It’s the pitch, and not the out or the hit that defines baseball. The pitch is the basic unit of measure. Throw the ball, consider the results. That’s baseball. Throw it hard, paint the black swing and miss. Throw cheese down the middle, it gets hit. Be accurate, ball four becomes strike three. Make the barrel of the bat misses by 1/16 of an inch and a line drive drops into the shortstop’s glove. Everything else depends on the singular pitch.
It’s June, end of another baseball season and the improbable is happening. The nine to ten-year-old team (mostly nine) from the Southwestern Area Baseball Minors division that finished last in the regular season is playing for the league championship. The run through the playoffs has been an improbable, memorable weaving of plain old- fashioned good baseball, fortunate breaks, and blind luck. It’s a team that takes a whole season to realize that you can win games if you play hard and well and never give up, two playoff games won in the final at-bat. In this championship game the young, resilient team surprises everyone, including themselves, and leads the better team for most of the game.
But, because fortune and blind luck only get you so far, the better team ties the game in the last inning. They have a runner on third with two outs, and their best player at the plate with a chance to win the game in dramatic fashion. Every pitch is a cliff-hanger as the underdogs try to find one more out in a long season.
One pitch of a baseball, sometimes that’s the difference. One pitch, in this case thrown by a nine-year old arm to a good batter waiting forty-five feet away, preceded in a season by a hundred others, followed in a lifetime by thousands more. In this game it’s my son, Ben, who’s on the mound trafficking in the basic unit of the game, one pitch at a time. With a one-one count he forces a soft grounder to second base, but there is very good speed at the plate. The ball trickles agonizingly through the infield. Our second baseman looks impossibly small as he moves to field it, his glove big and awkward on his hand. He can’t quite find the clean handle, can’t quite make the exchange to the throwing side, and can’t quite catch up with the runner sprinting down the line.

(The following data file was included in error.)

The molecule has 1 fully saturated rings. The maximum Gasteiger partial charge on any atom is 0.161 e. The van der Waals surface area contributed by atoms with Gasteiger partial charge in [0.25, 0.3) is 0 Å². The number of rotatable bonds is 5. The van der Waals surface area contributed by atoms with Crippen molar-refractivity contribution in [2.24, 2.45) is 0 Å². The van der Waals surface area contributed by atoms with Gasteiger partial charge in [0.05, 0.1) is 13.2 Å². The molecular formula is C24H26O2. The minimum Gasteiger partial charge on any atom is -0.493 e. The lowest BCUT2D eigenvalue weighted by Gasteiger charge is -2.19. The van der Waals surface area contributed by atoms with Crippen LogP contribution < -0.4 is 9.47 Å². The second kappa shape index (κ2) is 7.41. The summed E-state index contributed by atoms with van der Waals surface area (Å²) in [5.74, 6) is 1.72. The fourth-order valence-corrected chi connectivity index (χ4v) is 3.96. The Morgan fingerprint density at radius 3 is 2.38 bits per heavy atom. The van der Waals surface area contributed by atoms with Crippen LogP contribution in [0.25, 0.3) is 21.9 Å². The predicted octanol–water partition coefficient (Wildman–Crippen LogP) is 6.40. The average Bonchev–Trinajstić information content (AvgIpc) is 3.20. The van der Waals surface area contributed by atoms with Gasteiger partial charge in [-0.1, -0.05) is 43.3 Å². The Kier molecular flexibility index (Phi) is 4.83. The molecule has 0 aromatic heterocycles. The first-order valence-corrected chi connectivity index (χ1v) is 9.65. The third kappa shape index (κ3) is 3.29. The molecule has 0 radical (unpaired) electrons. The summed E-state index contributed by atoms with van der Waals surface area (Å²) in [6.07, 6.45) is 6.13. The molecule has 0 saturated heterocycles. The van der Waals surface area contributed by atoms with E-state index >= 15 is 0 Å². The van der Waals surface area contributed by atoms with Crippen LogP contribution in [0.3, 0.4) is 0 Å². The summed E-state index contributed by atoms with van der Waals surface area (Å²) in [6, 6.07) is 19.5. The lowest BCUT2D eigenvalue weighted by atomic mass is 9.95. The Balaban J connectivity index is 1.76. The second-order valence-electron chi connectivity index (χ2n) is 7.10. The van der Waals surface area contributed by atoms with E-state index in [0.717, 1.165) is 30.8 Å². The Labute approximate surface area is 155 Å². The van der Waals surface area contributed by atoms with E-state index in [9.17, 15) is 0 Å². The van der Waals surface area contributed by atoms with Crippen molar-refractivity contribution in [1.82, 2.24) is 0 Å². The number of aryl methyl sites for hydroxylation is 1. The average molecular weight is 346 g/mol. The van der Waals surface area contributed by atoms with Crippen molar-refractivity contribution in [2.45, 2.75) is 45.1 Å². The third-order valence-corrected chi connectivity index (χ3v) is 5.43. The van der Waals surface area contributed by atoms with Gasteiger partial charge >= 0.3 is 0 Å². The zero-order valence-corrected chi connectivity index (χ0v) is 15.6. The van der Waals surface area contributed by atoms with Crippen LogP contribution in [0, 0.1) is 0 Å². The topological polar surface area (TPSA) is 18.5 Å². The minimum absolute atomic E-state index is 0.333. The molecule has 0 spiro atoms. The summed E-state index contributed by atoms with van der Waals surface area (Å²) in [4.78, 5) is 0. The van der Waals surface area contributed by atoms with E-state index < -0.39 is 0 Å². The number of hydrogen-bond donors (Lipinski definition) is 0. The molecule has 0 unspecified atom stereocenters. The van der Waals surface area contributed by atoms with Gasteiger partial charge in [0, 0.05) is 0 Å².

Base hit, run scores, game over. The improbable yields to the predictable, the inevitable. One pitch, and no matter the odds coming into the game, a team of underdogs (especially their pitcher) has their hearts broken, for a few hours anyway, by life and the game of baseball.
Flash forward to June and Ben’s team is a year older. They are much better at baseball, more reliant on skill and less so on lucky breaks, and Sunday hops. In fact, they win the league, make it through the playoffs, and back to the championship game. As fate must have it, it is a rematch from the year before, against what is still a very good baseball team. The game is heading in our favor as the team plays solid baseball. They lead by a few runs in the middle of the game when Ben comes in to pitch.
There is a ten-batter rule in SWAS house league baseball. The rule states that a half inning shall consist of either three outs or ten batters, whichever comes first. It is a good rule, meant to keep bad things from happening defensively to fickle, nine to ten-year-old arms, and gloves and umpires. With Ben pitching in the fourth inning of this second consecutive championship game there is a slow-motion, tormenting race between the third out and the tenth batter as the runs for the other team start to pile up…a death march of walks, timely hits, and untimely errors. Suddenly, stunningly, ten batters later, the dust settles and we are down a run. The half inning feels like an underwater tooth extraction that ends in a train wreck.